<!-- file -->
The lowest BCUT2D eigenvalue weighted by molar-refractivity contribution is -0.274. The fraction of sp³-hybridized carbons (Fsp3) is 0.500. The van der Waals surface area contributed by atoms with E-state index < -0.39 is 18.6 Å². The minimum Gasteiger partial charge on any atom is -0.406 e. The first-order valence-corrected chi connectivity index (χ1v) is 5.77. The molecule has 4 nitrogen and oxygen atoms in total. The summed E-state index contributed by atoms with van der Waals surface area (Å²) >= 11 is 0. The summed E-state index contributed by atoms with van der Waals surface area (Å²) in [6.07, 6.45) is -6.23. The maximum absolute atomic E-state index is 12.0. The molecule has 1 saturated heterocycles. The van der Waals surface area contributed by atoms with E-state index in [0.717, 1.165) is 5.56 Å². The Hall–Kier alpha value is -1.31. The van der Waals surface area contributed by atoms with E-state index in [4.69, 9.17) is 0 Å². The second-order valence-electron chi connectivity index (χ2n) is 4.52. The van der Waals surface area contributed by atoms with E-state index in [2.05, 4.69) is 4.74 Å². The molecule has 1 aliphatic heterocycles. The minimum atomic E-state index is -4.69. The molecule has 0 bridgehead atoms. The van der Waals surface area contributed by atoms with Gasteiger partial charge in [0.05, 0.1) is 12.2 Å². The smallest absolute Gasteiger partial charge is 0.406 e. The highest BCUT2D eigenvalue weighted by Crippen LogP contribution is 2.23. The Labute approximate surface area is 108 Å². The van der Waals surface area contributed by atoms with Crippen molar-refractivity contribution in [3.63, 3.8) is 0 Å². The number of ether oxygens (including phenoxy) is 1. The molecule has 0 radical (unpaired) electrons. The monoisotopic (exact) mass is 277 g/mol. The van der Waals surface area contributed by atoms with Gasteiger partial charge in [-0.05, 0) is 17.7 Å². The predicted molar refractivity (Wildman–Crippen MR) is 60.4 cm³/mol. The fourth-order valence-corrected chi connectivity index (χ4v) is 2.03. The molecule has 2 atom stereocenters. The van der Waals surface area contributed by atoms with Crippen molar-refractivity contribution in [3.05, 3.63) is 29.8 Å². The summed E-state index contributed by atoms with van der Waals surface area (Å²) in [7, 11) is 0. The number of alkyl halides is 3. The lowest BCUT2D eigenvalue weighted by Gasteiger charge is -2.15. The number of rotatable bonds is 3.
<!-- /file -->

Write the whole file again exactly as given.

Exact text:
The lowest BCUT2D eigenvalue weighted by molar-refractivity contribution is -0.274. The fraction of sp³-hybridized carbons (Fsp3) is 0.500. The van der Waals surface area contributed by atoms with E-state index < -0.39 is 18.6 Å². The minimum Gasteiger partial charge on any atom is -0.406 e. The first-order valence-corrected chi connectivity index (χ1v) is 5.77. The molecule has 4 nitrogen and oxygen atoms in total. The summed E-state index contributed by atoms with van der Waals surface area (Å²) >= 11 is 0. The summed E-state index contributed by atoms with van der Waals surface area (Å²) in [6.07, 6.45) is -6.23. The maximum absolute atomic E-state index is 12.0. The molecule has 1 saturated heterocycles. The van der Waals surface area contributed by atoms with E-state index in [0.717, 1.165) is 5.56 Å². The Hall–Kier alpha value is -1.31. The van der Waals surface area contributed by atoms with E-state index in [4.69, 9.17) is 0 Å². The second-order valence-electron chi connectivity index (χ2n) is 4.52. The van der Waals surface area contributed by atoms with E-state index in [2.05, 4.69) is 4.74 Å². The molecule has 1 aliphatic heterocycles. The minimum atomic E-state index is -4.69. The molecule has 0 bridgehead atoms. The van der Waals surface area contributed by atoms with Gasteiger partial charge in [0.05, 0.1) is 12.2 Å². The smallest absolute Gasteiger partial charge is 0.406 e. The highest BCUT2D eigenvalue weighted by Crippen LogP contribution is 2.23. The Labute approximate surface area is 108 Å². The van der Waals surface area contributed by atoms with Crippen molar-refractivity contribution in [3.63, 3.8) is 0 Å². The number of ether oxygens (including phenoxy) is 1. The molecule has 0 radical (unpaired) electrons. The monoisotopic (exact) mass is 277 g/mol. The van der Waals surface area contributed by atoms with Gasteiger partial charge in [-0.05, 0) is 17.7 Å². The predicted molar refractivity (Wildman–Crippen MR) is 60.4 cm³/mol. The fourth-order valence-corrected chi connectivity index (χ4v) is 2.03. The molecule has 2 atom stereocenters. The van der Waals surface area contributed by atoms with Crippen molar-refractivity contribution in [3.05, 3.63) is 29.8 Å². The summed E-state index contributed by atoms with van der Waals surface area (Å²) in [7, 11) is 0. The number of alkyl halides is 3. The lowest BCUT2D eigenvalue weighted by Gasteiger charge is -2.15. The number of rotatable bonds is 3.